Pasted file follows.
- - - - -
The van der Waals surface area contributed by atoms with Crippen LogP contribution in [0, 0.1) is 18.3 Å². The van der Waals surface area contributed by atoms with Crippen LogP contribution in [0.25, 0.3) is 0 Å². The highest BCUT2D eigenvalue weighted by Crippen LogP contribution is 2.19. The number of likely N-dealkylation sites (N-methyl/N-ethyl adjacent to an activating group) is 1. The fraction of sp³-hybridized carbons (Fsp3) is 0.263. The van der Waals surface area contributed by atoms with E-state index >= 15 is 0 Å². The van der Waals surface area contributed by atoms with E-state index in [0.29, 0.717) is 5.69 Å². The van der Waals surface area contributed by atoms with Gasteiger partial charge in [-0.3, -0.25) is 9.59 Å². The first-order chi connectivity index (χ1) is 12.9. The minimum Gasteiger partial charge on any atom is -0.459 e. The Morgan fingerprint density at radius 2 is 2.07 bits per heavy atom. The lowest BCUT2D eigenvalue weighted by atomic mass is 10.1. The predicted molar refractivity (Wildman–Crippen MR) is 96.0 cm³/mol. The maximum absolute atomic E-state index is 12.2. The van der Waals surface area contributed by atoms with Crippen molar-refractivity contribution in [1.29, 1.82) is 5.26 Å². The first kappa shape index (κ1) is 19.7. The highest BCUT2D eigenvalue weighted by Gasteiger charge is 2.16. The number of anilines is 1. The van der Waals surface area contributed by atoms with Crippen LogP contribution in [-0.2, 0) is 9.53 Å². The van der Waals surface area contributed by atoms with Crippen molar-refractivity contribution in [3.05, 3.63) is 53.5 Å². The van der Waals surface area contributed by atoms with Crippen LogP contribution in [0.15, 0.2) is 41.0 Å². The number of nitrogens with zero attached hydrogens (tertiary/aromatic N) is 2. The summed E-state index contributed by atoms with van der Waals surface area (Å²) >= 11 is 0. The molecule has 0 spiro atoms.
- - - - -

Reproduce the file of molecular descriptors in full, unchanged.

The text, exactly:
The van der Waals surface area contributed by atoms with Crippen LogP contribution in [0, 0.1) is 18.3 Å². The van der Waals surface area contributed by atoms with Crippen LogP contribution in [0.25, 0.3) is 0 Å². The highest BCUT2D eigenvalue weighted by Crippen LogP contribution is 2.19. The number of likely N-dealkylation sites (N-methyl/N-ethyl adjacent to an activating group) is 1. The fraction of sp³-hybridized carbons (Fsp3) is 0.263. The van der Waals surface area contributed by atoms with E-state index >= 15 is 0 Å². The van der Waals surface area contributed by atoms with E-state index in [0.29, 0.717) is 5.69 Å². The van der Waals surface area contributed by atoms with Gasteiger partial charge in [-0.3, -0.25) is 9.59 Å². The first-order chi connectivity index (χ1) is 12.9. The minimum Gasteiger partial charge on any atom is -0.459 e. The Morgan fingerprint density at radius 2 is 2.07 bits per heavy atom. The lowest BCUT2D eigenvalue weighted by atomic mass is 10.1. The predicted molar refractivity (Wildman–Crippen MR) is 96.0 cm³/mol. The maximum absolute atomic E-state index is 12.2. The van der Waals surface area contributed by atoms with Crippen molar-refractivity contribution in [1.29, 1.82) is 5.26 Å². The first kappa shape index (κ1) is 19.7. The highest BCUT2D eigenvalue weighted by Gasteiger charge is 2.16. The number of anilines is 1. The van der Waals surface area contributed by atoms with Crippen LogP contribution in [-0.2, 0) is 9.53 Å². The van der Waals surface area contributed by atoms with Crippen molar-refractivity contribution in [3.05, 3.63) is 53.5 Å². The van der Waals surface area contributed by atoms with Crippen LogP contribution in [0.15, 0.2) is 41.0 Å². The number of nitrogens with zero attached hydrogens (tertiary/aromatic N) is 2. The summed E-state index contributed by atoms with van der Waals surface area (Å²) >= 11 is 0. The molecule has 0 spiro atoms.